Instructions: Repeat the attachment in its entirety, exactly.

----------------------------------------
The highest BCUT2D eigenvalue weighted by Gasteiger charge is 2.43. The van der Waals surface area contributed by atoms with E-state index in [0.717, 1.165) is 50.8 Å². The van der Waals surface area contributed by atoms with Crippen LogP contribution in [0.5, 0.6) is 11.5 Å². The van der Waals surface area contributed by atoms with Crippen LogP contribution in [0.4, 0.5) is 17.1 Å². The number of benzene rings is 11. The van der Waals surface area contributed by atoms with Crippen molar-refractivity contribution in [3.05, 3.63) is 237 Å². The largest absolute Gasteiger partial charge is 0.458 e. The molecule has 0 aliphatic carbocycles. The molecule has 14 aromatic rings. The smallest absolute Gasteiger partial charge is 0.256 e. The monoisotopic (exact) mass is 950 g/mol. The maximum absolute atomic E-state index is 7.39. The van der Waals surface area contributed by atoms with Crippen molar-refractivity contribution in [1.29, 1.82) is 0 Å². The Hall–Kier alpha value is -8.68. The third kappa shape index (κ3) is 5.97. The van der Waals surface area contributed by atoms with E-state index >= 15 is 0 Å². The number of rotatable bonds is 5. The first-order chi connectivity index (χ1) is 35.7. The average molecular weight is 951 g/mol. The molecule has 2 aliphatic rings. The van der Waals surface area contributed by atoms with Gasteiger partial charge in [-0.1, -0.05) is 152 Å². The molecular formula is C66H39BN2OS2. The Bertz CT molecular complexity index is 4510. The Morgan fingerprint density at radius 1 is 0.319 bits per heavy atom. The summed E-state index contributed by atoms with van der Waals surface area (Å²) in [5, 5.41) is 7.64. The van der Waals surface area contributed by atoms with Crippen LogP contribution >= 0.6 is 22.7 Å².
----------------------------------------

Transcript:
The highest BCUT2D eigenvalue weighted by Gasteiger charge is 2.43. The van der Waals surface area contributed by atoms with E-state index in [0.717, 1.165) is 50.8 Å². The van der Waals surface area contributed by atoms with Crippen LogP contribution in [0.5, 0.6) is 11.5 Å². The van der Waals surface area contributed by atoms with Crippen LogP contribution in [0.4, 0.5) is 17.1 Å². The number of benzene rings is 11. The van der Waals surface area contributed by atoms with Crippen molar-refractivity contribution in [3.05, 3.63) is 237 Å². The largest absolute Gasteiger partial charge is 0.458 e. The molecule has 0 aliphatic carbocycles. The molecule has 14 aromatic rings. The smallest absolute Gasteiger partial charge is 0.256 e. The monoisotopic (exact) mass is 950 g/mol. The maximum absolute atomic E-state index is 7.39. The van der Waals surface area contributed by atoms with Crippen molar-refractivity contribution in [1.29, 1.82) is 0 Å². The Hall–Kier alpha value is -8.68. The third kappa shape index (κ3) is 5.97. The van der Waals surface area contributed by atoms with E-state index >= 15 is 0 Å². The number of rotatable bonds is 5. The first-order chi connectivity index (χ1) is 35.7. The average molecular weight is 951 g/mol. The molecule has 2 aliphatic rings. The van der Waals surface area contributed by atoms with Gasteiger partial charge in [-0.1, -0.05) is 152 Å². The molecular formula is C66H39BN2OS2. The Bertz CT molecular complexity index is 4510. The Morgan fingerprint density at radius 1 is 0.319 bits per heavy atom. The summed E-state index contributed by atoms with van der Waals surface area (Å²) in [5, 5.41) is 7.64. The van der Waals surface area contributed by atoms with Crippen LogP contribution >= 0.6 is 22.7 Å².